Biden’s Higher Refugee Cap Will Boost Resettlement in US — Eventually

President Joe Biden’s first month in office has seen a flurry of executive orders reshaping U.S. immigration policy, including a rebooting and expansion of America’s refugee program.But experts and resettlement groups tell VOA it will take time and resources to reverse the Trump administration’s cutbacks in refugee resettlement that pared admissions to their lowest levels in decades.
Starting in October, the United States is set to welcome up to 125,000 refugees a year, up from a 15,000 limit at the end of the Trump administration. The announcement could change the lives of people like Abdirizak Noor Ibrahim.
Originally from Somalia, Ibrahim fled war-torn Mogadishu in 2004 and became a refugee in Nairobi, Kenya. He and his family were approved to travel to the U.S. for resettlement in early 2017, just as Donald Trump launched his presidency and signed proclamations restricting travel from several majority Muslim countries, including Somalia.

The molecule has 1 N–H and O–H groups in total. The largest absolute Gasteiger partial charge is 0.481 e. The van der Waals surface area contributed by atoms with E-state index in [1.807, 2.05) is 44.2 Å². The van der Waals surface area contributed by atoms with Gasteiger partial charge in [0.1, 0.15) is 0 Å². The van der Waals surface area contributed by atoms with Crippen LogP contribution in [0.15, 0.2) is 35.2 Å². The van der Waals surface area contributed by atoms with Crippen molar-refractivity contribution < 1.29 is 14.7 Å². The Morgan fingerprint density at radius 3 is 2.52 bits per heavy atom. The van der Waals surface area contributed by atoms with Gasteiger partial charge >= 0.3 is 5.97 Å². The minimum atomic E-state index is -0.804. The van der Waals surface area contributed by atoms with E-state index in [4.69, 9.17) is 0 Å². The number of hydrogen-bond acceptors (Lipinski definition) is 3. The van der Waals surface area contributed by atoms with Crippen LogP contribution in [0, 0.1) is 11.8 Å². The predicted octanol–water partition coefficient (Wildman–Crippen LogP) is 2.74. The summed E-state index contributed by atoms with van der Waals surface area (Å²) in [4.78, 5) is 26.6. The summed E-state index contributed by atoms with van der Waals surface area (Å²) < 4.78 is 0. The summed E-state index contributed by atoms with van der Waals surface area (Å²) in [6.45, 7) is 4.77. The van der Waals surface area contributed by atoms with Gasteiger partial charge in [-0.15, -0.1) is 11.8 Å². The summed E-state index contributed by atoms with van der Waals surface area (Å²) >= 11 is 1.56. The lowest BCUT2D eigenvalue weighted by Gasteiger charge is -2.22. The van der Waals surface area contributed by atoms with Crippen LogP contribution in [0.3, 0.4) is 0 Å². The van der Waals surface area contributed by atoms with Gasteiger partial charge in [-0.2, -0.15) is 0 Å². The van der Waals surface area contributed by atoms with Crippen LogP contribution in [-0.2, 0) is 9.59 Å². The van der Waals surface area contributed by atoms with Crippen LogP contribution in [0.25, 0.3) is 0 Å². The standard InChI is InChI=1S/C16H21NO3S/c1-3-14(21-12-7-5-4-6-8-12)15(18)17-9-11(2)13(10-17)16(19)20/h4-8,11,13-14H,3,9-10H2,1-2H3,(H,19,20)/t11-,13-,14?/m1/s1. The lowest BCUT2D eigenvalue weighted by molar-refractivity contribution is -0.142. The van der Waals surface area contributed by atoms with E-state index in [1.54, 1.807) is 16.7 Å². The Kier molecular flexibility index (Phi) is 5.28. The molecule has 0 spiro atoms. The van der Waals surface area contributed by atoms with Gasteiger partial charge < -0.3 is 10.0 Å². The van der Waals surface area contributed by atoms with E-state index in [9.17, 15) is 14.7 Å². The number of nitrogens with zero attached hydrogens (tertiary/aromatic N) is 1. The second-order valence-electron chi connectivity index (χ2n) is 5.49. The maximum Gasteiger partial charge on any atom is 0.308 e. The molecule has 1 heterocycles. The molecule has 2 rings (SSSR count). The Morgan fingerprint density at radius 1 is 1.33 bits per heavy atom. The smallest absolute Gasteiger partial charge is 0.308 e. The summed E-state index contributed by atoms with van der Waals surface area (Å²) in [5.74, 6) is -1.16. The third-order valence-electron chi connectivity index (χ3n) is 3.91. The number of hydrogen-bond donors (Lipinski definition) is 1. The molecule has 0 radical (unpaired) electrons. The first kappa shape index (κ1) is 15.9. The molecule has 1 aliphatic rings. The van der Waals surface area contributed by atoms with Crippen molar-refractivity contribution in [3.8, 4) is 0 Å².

“When I heard that people like me and other Muslims were banned from entering the U.S., I felt so bad, and I was heartbroken. But nothing I could do about it,” Ibrahim told VOA. “It was a decision that was beyond me. So, since then, I stayed here. But now, I am so hopeful since there is a change of administrations, I will be accepted and taken to the country.”
While some proponents of Trump’s restrictive immigration policies have expressed wariness over Biden’s announcement expanding refugee resettlements, refugee advocates say his goals cannot be reached by simply raising the admissions cap.
Christopher Boian, senior communications officer at the U.N. High Commissioner for Refugees, said another monumental hurdle to helping refugees is the coronavirus.
“There will be a number of challenges, including on the funding level, on the staffing level, on just getting these processes up and going again. But arguably the biggest, or one of the biggest, challenges at the moment to getting that program back to the robust levels that the U.S. administration has said it would like to see is the COVID pandemic,” he said.Time to rebuildFaith-based groups that assist the U.S. government in its refugee resettlement program said rebuilding the program will not happen overnight.
Krish O’Mara Vignarajah, CEO of the Lutheran Immigration and Refugee Service (LIRS), said LIRS has begun rebuilding at the local level.“So, that is rehiring staff that were lost over the last four years because of firings and furloughs. Part of it is working with local, state and federal governments to renew ...